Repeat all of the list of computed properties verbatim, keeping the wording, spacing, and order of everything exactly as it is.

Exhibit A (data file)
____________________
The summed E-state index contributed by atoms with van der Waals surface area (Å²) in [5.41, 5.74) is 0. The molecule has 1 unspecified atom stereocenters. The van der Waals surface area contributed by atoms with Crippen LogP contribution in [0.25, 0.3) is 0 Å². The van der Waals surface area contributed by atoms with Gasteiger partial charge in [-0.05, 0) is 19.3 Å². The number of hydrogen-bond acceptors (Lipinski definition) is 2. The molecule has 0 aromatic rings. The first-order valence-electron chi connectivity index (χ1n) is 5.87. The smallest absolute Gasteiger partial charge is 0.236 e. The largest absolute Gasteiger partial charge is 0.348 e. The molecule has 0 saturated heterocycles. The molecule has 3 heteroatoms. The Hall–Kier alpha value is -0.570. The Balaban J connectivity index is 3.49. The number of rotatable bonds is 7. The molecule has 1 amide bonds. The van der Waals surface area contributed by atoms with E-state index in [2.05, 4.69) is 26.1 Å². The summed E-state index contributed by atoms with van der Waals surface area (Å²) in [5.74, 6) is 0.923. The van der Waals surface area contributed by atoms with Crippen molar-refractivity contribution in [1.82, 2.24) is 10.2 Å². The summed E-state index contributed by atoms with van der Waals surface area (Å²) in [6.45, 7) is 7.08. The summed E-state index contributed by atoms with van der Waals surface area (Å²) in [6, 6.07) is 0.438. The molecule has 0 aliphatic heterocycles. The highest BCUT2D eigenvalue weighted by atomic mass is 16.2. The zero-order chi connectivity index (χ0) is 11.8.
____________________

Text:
The summed E-state index contributed by atoms with van der Waals surface area (Å²) in [5.41, 5.74) is 0. The molecule has 1 unspecified atom stereocenters. The van der Waals surface area contributed by atoms with Crippen LogP contribution in [0.25, 0.3) is 0 Å². The van der Waals surface area contributed by atoms with Gasteiger partial charge in [-0.05, 0) is 19.3 Å². The number of hydrogen-bond acceptors (Lipinski definition) is 2. The molecule has 0 aromatic rings. The first-order valence-electron chi connectivity index (χ1n) is 5.87. The smallest absolute Gasteiger partial charge is 0.236 e. The largest absolute Gasteiger partial charge is 0.348 e. The molecule has 0 saturated heterocycles. The molecule has 3 heteroatoms. The Hall–Kier alpha value is -0.570. The Balaban J connectivity index is 3.49. The number of rotatable bonds is 7. The molecule has 1 amide bonds. The van der Waals surface area contributed by atoms with E-state index in [2.05, 4.69) is 26.1 Å². The summed E-state index contributed by atoms with van der Waals surface area (Å²) in [5.74, 6) is 0.923. The van der Waals surface area contributed by atoms with Crippen molar-refractivity contribution in [1.82, 2.24) is 10.2 Å². The summed E-state index contributed by atoms with van der Waals surface area (Å²) in [6.45, 7) is 7.08. The summed E-state index contributed by atoms with van der Waals surface area (Å²) in [6, 6.07) is 0.438. The molecule has 0 aliphatic heterocycles. The highest BCUT2D eigenvalue weighted by atomic mass is 16.2. The zero-order chi connectivity index (χ0) is 11.8.